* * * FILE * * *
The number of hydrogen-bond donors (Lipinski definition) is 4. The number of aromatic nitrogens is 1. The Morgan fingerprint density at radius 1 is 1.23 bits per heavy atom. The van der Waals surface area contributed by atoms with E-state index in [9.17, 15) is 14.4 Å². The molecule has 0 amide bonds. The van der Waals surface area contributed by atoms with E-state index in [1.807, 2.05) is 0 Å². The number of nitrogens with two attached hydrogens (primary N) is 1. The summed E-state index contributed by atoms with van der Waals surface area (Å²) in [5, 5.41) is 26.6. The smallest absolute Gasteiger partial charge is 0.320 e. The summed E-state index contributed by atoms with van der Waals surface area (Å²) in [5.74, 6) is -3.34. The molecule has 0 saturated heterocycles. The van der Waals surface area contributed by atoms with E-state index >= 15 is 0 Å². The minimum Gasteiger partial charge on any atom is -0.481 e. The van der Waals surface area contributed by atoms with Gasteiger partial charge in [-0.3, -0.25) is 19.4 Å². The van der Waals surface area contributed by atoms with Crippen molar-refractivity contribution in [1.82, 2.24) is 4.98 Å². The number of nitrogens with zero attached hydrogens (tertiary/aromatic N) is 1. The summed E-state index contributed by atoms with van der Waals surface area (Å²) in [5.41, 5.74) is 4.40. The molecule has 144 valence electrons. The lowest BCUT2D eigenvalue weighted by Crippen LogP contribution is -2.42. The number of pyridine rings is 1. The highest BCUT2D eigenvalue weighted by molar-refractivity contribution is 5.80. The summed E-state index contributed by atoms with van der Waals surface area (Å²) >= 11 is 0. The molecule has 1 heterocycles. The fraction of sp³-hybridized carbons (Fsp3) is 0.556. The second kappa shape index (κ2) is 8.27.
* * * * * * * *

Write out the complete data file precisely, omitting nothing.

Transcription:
The number of hydrogen-bond donors (Lipinski definition) is 4. The number of aromatic nitrogens is 1. The Morgan fingerprint density at radius 1 is 1.23 bits per heavy atom. The van der Waals surface area contributed by atoms with E-state index in [9.17, 15) is 14.4 Å². The molecule has 0 amide bonds. The van der Waals surface area contributed by atoms with E-state index in [1.807, 2.05) is 0 Å². The number of nitrogens with two attached hydrogens (primary N) is 1. The summed E-state index contributed by atoms with van der Waals surface area (Å²) in [5, 5.41) is 26.6. The smallest absolute Gasteiger partial charge is 0.320 e. The summed E-state index contributed by atoms with van der Waals surface area (Å²) in [5.74, 6) is -3.34. The molecule has 0 saturated heterocycles. The van der Waals surface area contributed by atoms with E-state index >= 15 is 0 Å². The minimum Gasteiger partial charge on any atom is -0.481 e. The van der Waals surface area contributed by atoms with Gasteiger partial charge in [-0.3, -0.25) is 19.4 Å². The van der Waals surface area contributed by atoms with Crippen molar-refractivity contribution in [1.82, 2.24) is 4.98 Å². The number of nitrogens with zero attached hydrogens (tertiary/aromatic N) is 1. The summed E-state index contributed by atoms with van der Waals surface area (Å²) in [5.41, 5.74) is 4.40. The molecule has 144 valence electrons. The lowest BCUT2D eigenvalue weighted by Crippen LogP contribution is -2.42. The number of pyridine rings is 1. The highest BCUT2D eigenvalue weighted by molar-refractivity contribution is 5.80. The summed E-state index contributed by atoms with van der Waals surface area (Å²) >= 11 is 0. The molecule has 1 heterocycles. The fraction of sp³-hybridized carbons (Fsp3) is 0.556. The second kappa shape index (κ2) is 8.27.